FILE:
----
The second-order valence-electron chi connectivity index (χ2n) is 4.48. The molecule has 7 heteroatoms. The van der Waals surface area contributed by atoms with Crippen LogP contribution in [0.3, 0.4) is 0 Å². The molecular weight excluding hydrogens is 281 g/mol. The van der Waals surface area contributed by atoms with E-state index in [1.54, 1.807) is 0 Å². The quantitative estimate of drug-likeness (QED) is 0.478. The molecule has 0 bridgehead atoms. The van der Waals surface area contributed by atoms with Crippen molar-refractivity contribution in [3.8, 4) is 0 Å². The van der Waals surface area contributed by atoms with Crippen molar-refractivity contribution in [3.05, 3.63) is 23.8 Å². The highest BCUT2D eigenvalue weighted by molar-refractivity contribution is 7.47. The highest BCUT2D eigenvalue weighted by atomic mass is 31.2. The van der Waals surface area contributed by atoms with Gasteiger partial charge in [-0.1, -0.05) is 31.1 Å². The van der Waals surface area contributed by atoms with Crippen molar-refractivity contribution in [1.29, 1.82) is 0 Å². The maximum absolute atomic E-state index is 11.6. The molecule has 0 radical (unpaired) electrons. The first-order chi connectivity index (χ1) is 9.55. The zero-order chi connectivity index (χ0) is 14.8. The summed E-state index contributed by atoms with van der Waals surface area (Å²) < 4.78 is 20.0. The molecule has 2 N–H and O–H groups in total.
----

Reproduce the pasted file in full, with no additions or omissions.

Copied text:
The second-order valence-electron chi connectivity index (χ2n) is 4.48. The molecule has 7 heteroatoms. The van der Waals surface area contributed by atoms with Crippen LogP contribution in [0.3, 0.4) is 0 Å². The molecular weight excluding hydrogens is 281 g/mol. The van der Waals surface area contributed by atoms with E-state index in [1.54, 1.807) is 0 Å². The quantitative estimate of drug-likeness (QED) is 0.478. The molecule has 0 bridgehead atoms. The van der Waals surface area contributed by atoms with Crippen molar-refractivity contribution in [3.8, 4) is 0 Å². The van der Waals surface area contributed by atoms with Crippen molar-refractivity contribution in [3.05, 3.63) is 23.8 Å². The highest BCUT2D eigenvalue weighted by molar-refractivity contribution is 7.47. The highest BCUT2D eigenvalue weighted by atomic mass is 31.2. The van der Waals surface area contributed by atoms with Gasteiger partial charge in [-0.1, -0.05) is 31.1 Å². The van der Waals surface area contributed by atoms with Crippen molar-refractivity contribution in [1.29, 1.82) is 0 Å². The maximum absolute atomic E-state index is 11.6. The molecule has 0 radical (unpaired) electrons. The first-order chi connectivity index (χ1) is 9.55. The zero-order chi connectivity index (χ0) is 14.8. The summed E-state index contributed by atoms with van der Waals surface area (Å²) < 4.78 is 20.0. The molecule has 2 N–H and O–H groups in total.